Spats' All, Folks!
Al Capone, left, Asst. State Attorney Frank Mast and Bailiff Joe Weinberg in a Chicago Federal Building courtroom in 1931. - Chicago Tribune Archive
Words Ollie Day
Scarface. Big Al. Public Enemy No. 1. Amongst the incredible pieces of history seen at Kerry Taylor’s latest ‘Passion for Fashion’ auction, a pair of 1920’s men’s spats stole the show; owned by and sporting the signature of none other than Alphonse ‘Al’ Capone.
Spats, or spatterdashes, were a relic of men’s style abandoned shortly after the First World War. Made of tan wool, they fasten around the sole of the shoe and are held tight by belted straps; the precious leather upper of the shoe protected from the elements. Considering their widespread abandonment after the war, flawless examples are now hard to come by over a hundred years later, yet Kerry Taylor’s pair come from an unlikely owner: the king of the Mob, Al Capone.
Better known by the fearful moniker ‘Scarface’, Capone led the Chicago Outfit crime syndicate from 1925 to 1931: the most famous of the American bootleggers, smuggling illegal alcohol from Canada into disguised bars across the Prohibition-Era Midwest. Though there were many famed gangsters born out of the lust for alcohol in the 20s, Capone remains perhaps the most infamous criminal of the last century. Characterised by a penchant for extreme violence tempered with Robin Hood-esque philanthropy, he has since become the blueprint for countless gangster epics in popular culture.
There is a kind of noir intrigue befitting the spats in question, a hundred-year history of violence and style hand-in-hand: they were autographed and given by Capone to mechanic James McCann after the latter found them in the glovebox of the former’s steel-armoured 1928 Cadillac Sedan. After Capone’s arrest, the car was seized by the government and later used as President Roosevelt’s presidential vehicle; McCann kept the spats and sent them to his brother in Ireland for safekeeping.
The spats, with Capone’s signature visible on the tan wool.
A squat, rotund man, Capone was infatuated with style and luxury, indulging in $500 ($7500 today) silk-lined bespoke suits and enormous quantities of fine jewellery. Like many made-men, he had worked his way from poverty to extreme wealth; at the time of his death, he was worth over $100 million by today’s standards.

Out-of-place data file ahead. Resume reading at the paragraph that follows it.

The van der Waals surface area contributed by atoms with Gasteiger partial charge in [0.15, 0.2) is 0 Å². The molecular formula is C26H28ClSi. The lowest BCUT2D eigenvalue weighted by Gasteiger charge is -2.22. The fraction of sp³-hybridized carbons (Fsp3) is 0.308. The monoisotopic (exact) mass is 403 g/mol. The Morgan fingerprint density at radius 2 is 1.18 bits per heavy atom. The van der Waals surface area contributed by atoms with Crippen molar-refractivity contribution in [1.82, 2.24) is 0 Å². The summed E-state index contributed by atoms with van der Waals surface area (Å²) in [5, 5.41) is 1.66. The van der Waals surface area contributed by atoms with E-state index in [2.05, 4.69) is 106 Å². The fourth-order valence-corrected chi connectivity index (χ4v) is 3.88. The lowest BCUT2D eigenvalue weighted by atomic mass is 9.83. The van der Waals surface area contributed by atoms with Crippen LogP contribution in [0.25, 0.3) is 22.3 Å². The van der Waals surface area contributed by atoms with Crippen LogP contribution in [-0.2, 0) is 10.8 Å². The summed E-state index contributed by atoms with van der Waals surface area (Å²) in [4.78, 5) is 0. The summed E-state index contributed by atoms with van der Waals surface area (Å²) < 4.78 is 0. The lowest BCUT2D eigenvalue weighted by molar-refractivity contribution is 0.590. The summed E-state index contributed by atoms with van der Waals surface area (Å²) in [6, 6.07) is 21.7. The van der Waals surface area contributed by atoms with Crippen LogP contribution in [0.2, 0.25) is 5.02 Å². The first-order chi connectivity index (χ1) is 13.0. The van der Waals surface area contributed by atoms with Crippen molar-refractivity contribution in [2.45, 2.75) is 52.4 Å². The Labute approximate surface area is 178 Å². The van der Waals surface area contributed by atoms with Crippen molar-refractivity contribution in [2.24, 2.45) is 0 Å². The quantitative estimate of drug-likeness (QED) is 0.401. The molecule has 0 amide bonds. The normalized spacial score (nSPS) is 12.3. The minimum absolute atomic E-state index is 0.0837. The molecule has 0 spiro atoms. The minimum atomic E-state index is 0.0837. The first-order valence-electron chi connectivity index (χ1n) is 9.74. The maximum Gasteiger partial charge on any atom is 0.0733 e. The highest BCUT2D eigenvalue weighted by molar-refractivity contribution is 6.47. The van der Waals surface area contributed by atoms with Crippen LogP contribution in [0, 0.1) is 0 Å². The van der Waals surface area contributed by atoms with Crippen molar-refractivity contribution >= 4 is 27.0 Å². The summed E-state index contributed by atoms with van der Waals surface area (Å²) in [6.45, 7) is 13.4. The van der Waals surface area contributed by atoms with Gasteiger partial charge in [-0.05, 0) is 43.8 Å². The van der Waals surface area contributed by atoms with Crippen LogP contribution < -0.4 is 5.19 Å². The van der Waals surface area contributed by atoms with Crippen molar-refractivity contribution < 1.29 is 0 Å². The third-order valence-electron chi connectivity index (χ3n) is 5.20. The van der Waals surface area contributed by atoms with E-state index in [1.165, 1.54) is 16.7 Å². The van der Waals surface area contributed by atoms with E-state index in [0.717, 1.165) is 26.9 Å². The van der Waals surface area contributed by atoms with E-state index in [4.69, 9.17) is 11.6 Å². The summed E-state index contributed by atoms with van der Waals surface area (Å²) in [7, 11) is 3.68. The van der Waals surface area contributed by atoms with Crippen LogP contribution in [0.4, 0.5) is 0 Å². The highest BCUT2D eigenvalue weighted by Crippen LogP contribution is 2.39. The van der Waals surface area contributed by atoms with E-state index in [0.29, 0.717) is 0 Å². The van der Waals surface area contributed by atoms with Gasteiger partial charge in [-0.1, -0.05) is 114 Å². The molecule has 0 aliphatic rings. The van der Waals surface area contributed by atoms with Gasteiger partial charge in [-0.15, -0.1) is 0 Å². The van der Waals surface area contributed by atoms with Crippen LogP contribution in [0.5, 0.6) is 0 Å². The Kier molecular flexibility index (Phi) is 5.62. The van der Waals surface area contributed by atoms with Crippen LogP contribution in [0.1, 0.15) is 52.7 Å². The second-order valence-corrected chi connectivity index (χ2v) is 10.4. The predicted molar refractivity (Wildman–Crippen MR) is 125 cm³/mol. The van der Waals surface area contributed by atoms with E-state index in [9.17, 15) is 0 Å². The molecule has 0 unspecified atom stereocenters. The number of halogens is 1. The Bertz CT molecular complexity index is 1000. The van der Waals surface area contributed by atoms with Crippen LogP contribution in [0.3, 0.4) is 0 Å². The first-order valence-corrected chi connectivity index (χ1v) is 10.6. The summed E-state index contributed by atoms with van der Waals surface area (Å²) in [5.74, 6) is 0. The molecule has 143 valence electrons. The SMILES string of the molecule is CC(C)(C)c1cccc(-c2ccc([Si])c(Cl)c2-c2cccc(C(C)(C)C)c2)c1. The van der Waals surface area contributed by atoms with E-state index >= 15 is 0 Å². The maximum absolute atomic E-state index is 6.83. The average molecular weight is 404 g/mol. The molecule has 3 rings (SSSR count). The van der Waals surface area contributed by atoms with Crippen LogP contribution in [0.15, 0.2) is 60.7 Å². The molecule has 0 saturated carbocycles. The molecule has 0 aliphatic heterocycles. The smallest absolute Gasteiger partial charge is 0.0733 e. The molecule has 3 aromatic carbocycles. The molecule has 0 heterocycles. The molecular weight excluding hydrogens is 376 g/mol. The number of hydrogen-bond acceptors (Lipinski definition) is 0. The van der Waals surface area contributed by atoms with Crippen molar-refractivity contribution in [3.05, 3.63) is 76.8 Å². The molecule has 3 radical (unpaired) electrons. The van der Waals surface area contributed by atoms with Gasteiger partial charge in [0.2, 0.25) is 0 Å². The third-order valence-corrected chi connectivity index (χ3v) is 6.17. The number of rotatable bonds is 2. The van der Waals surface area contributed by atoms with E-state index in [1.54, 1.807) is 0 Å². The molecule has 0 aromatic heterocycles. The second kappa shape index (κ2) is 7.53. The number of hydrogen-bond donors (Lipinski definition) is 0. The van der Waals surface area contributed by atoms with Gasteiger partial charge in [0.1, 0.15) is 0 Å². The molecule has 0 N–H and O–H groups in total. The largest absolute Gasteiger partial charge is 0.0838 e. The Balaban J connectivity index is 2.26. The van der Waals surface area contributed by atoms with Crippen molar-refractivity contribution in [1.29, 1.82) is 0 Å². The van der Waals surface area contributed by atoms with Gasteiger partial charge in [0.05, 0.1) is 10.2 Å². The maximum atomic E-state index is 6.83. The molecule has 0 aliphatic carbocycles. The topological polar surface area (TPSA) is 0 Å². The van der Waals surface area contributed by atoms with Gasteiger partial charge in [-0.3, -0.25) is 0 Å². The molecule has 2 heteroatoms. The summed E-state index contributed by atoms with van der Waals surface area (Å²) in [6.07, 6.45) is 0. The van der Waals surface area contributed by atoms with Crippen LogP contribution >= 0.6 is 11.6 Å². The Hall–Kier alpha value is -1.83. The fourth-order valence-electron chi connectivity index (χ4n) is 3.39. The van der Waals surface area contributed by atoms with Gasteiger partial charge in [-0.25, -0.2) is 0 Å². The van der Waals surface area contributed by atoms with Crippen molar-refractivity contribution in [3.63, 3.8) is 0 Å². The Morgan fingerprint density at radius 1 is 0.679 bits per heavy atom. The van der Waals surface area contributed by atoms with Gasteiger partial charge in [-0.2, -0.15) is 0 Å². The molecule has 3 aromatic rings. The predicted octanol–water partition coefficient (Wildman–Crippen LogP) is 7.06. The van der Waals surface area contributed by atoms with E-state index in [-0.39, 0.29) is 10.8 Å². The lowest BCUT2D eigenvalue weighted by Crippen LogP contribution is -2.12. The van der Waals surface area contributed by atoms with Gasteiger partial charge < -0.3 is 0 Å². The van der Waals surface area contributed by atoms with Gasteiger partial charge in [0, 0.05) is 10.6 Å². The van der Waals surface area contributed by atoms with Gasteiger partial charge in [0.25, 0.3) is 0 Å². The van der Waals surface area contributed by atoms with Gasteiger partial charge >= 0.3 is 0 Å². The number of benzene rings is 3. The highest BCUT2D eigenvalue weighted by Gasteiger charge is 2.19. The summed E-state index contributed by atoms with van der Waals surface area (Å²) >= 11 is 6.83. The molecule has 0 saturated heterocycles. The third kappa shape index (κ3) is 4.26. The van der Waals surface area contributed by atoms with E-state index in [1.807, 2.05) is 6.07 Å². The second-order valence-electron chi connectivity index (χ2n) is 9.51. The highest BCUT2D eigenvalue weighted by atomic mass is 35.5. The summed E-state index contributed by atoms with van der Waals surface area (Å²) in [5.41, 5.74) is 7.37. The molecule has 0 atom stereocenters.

At his peak, he was the de facto ruler of Chicago, and carried himself as such; obsessively self- conscious of his appearance, he only allowed photographs from his unscarred left side. His use of spats, considered eccentric by the 1930s, reflects the kind of nostalgia he was infected with - a desire to be a gentleman, a man of substance and taste. It is easy to imagine the fastidious Capone fussing over the prospect of his pristine Oxford shoes being muddied by the Chicago pavement, which is where he presumably wore the spats over 90 years ago.
Imagining such a scenario, it is easy to forget the quiet lethality that the viciously-dressed man is still infamous for. It was this violence that lent him his nickname, and by extension made him the most powerful crime lord in the Midwest. Establishments refusing to purchase liquor from the Outfit often had that very refusal returned with a kilogram of lit dynamite. and as many as 100 people were killed in such bombings during his reign as ‘King of the Bootleggers’.
Members of the Chicago Outfit hide their faces at the trial of Al Capone, 1931 - photographer unknown
His use of spats, considered eccentric by the 1930s, reflects the kind of nostalgia he was infected with - a desire to be a gentleman
For there were two sides to Al Capone: Alphonse, the charitable, almost dandyish figure, who fancied himself as Chicago’s Robin Hood; and Scarface, capable of bringing the city to its knees at the peak of his career, with hands of gold around the necks of law enforcement and local government. Like a spider he squatted over the state of Illinois, and spun the Outfit’s web of bootlegging and murder-for-hire for the better part of the decade.
A hundred years later, this web is still in town; the Outfit still worming its way around Chicago’s underbelly. Indeed, as recently as 2009, its former boss John DiFronzio was charged with union extortion to the amount of $400,000. It now has a new, mysterious leader: Salvatore DeLaurentis, ex-caporegime. One has to wonder if he’s in the market for a new pair of spats.
A McCann family letter, written by James McCann’s grandnephew, detailing the story of the spats and how they entered the possession of the Irish McCann clan.
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